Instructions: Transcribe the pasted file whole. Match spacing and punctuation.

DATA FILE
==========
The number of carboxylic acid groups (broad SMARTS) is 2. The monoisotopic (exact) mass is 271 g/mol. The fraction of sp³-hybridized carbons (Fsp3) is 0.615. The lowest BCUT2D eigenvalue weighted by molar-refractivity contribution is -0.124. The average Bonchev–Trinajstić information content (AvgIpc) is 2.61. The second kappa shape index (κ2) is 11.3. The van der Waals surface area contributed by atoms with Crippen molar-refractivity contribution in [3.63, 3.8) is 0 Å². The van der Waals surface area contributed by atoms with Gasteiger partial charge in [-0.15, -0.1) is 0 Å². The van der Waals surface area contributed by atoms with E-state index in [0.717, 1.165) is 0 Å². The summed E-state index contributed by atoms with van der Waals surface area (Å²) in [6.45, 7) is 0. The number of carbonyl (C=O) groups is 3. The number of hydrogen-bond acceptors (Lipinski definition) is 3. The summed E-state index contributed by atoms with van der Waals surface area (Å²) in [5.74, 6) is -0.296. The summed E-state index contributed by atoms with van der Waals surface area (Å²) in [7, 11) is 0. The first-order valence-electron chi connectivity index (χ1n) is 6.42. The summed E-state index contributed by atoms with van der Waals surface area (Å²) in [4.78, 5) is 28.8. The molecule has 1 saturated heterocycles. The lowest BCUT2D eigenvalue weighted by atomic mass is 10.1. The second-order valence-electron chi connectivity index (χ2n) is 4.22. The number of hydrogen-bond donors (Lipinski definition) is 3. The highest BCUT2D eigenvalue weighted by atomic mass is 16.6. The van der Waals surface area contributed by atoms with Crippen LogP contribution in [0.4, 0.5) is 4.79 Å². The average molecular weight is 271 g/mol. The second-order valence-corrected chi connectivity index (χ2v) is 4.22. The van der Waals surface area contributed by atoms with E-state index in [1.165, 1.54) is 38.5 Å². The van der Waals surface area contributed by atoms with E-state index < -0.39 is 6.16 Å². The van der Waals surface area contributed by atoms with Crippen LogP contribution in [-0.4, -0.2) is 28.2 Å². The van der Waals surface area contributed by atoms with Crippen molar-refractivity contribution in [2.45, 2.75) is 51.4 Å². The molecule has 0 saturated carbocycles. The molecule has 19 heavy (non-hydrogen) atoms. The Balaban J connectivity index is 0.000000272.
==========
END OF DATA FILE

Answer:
The number of carboxylic acid groups (broad SMARTS) is 2. The monoisotopic (exact) mass is 271 g/mol. The fraction of sp³-hybridized carbons (Fsp3) is 0.615. The lowest BCUT2D eigenvalue weighted by molar-refractivity contribution is -0.124. The average Bonchev–Trinajstić information content (AvgIpc) is 2.61. The second kappa shape index (κ2) is 11.3. The van der Waals surface area contributed by atoms with Crippen molar-refractivity contribution in [3.63, 3.8) is 0 Å². The van der Waals surface area contributed by atoms with Gasteiger partial charge in [-0.15, -0.1) is 0 Å². The van der Waals surface area contributed by atoms with E-state index in [0.717, 1.165) is 0 Å². The summed E-state index contributed by atoms with van der Waals surface area (Å²) in [6.45, 7) is 0. The number of carbonyl (C=O) groups is 3. The number of hydrogen-bond acceptors (Lipinski definition) is 3. The summed E-state index contributed by atoms with van der Waals surface area (Å²) in [5.74, 6) is -0.296. The summed E-state index contributed by atoms with van der Waals surface area (Å²) in [7, 11) is 0. The first-order valence-electron chi connectivity index (χ1n) is 6.42. The summed E-state index contributed by atoms with van der Waals surface area (Å²) in [4.78, 5) is 28.8. The molecule has 1 saturated heterocycles. The lowest BCUT2D eigenvalue weighted by atomic mass is 10.1. The second-order valence-electron chi connectivity index (χ2n) is 4.22. The number of hydrogen-bond donors (Lipinski definition) is 3. The highest BCUT2D eigenvalue weighted by atomic mass is 16.6. The van der Waals surface area contributed by atoms with Crippen LogP contribution in [0.4, 0.5) is 4.79 Å². The average molecular weight is 271 g/mol. The second-order valence-corrected chi connectivity index (χ2v) is 4.22. The van der Waals surface area contributed by atoms with E-state index in [1.165, 1.54) is 38.5 Å². The van der Waals surface area contributed by atoms with E-state index < -0.39 is 6.16 Å². The van der Waals surface area contributed by atoms with Crippen LogP contribution in [-0.4, -0.2) is 28.2 Å². The van der Waals surface area contributed by atoms with Crippen molar-refractivity contribution in [2.45, 2.75) is 51.4 Å². The molecule has 0 saturated carbocycles. The molecule has 19 heavy (non-hydrogen) atoms. The Balaban J connectivity index is 0.000000272.